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By Katherine Stone

The Coast Mountain Range and the Insular Mountains that form Vancouver Island make it a truly unique geographical area. Generally it is a region of heavy precipitation, but the mild temperatures and long frost-free periods are the rule and that certainly doesn’t categorize it as Canadian.

Prior to the white seamen arriving in the area now known as the Uplands, some dozen or so native groups who all spoke Salish inhabited and played lacrosse on the sandy beaches that still remain on the coast from Sidney to Beecher Bay. These were coastal, seafaring tribes who always travelled by water, never land, and were, for the most part peaceful. Unbeknownst to them, King Charles II granted a charter to the Hudson’s Bay Company in 1670 to maintain a settlement and in exchange was given the rights to all the lands, rivers, other waters, and natural resources, which might be discovered beyond Hudson Strait.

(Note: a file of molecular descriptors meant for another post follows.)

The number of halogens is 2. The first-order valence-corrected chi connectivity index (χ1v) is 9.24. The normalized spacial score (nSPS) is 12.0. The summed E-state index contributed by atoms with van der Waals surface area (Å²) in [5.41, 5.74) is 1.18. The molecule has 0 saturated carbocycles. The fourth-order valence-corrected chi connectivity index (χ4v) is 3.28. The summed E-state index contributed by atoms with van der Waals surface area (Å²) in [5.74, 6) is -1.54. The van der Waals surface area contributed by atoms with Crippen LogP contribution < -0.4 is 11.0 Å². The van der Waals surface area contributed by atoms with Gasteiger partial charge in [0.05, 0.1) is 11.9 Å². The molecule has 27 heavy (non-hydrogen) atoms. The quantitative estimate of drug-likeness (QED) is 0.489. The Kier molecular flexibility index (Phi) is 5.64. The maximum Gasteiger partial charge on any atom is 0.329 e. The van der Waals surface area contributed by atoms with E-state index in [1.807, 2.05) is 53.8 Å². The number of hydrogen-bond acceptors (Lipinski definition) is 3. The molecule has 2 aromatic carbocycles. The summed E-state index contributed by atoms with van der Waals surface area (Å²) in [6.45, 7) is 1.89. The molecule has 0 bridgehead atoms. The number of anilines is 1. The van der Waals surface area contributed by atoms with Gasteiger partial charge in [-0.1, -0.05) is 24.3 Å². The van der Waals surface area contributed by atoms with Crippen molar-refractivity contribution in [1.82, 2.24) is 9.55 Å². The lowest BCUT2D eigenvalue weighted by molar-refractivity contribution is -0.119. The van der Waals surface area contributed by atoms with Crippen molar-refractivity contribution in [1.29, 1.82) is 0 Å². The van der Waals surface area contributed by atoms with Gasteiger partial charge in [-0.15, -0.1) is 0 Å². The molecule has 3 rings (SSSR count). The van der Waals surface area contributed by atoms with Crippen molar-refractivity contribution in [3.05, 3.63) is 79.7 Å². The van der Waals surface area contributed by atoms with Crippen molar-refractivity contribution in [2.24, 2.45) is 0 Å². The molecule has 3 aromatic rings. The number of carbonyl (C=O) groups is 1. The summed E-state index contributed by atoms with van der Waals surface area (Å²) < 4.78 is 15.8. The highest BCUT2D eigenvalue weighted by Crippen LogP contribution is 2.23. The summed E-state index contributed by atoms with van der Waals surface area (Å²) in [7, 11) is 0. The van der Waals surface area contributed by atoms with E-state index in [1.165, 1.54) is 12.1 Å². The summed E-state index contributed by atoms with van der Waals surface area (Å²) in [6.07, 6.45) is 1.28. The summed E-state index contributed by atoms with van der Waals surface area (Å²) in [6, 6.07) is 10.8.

According to G. Murdoch, the first known white seafarers who travelled to the area were on a boat captained by Charles Barkley who sailed between Vancouver Island and the Washington coast in 1787, naming the strait Juan de Fuca. The Spaniards sailed these waters over the next couple of years and met up with Captain George Vancouver (a British naval officer who was commissioned to survey the northwest coast) off what is now Point Grey in 1792. Captain Vancouver is the only person that is known to have circumnavigated the island that bears his name, however it is not certain that he ever stepped foot on the shores of Oak Bay, where Royal Victoria Yacht Club is located.

By the early 1800s, no boundary separated the British and American settlers. Fearful that a boundary would move increasingly northward, the Hudson’s Bay Company established Fort Victoria in 1843. By 1862, the city of Victoria was incorporated and the old fort later demolished. Sometime thereafter, the Company set up a farm and wharf some 4 km up the coast in Cadboro Bay where the present RVYC now stands, accommodating 17 employees and barns for livestock. Cadboro Bay received its name from the first Hudson’s Bay Company sailing vessel brought to the BC coast and to anchor in the harbour. Cadboro Bay is also the home of the mythical Cadborosaurus sea monster (nicknamed Caddy) often spotted in the area. It is said by witnesses to resemble a serpent with vertical coils or humps in tandem behind the horse-like head and long neck, with a pair of small elevating front flippers, and a pair of large webbed hind flippers fused to form a large fan-like tail. Yikes, these mythical creatures seem to abound in British Columbia…. around yacht clubs…. hummm.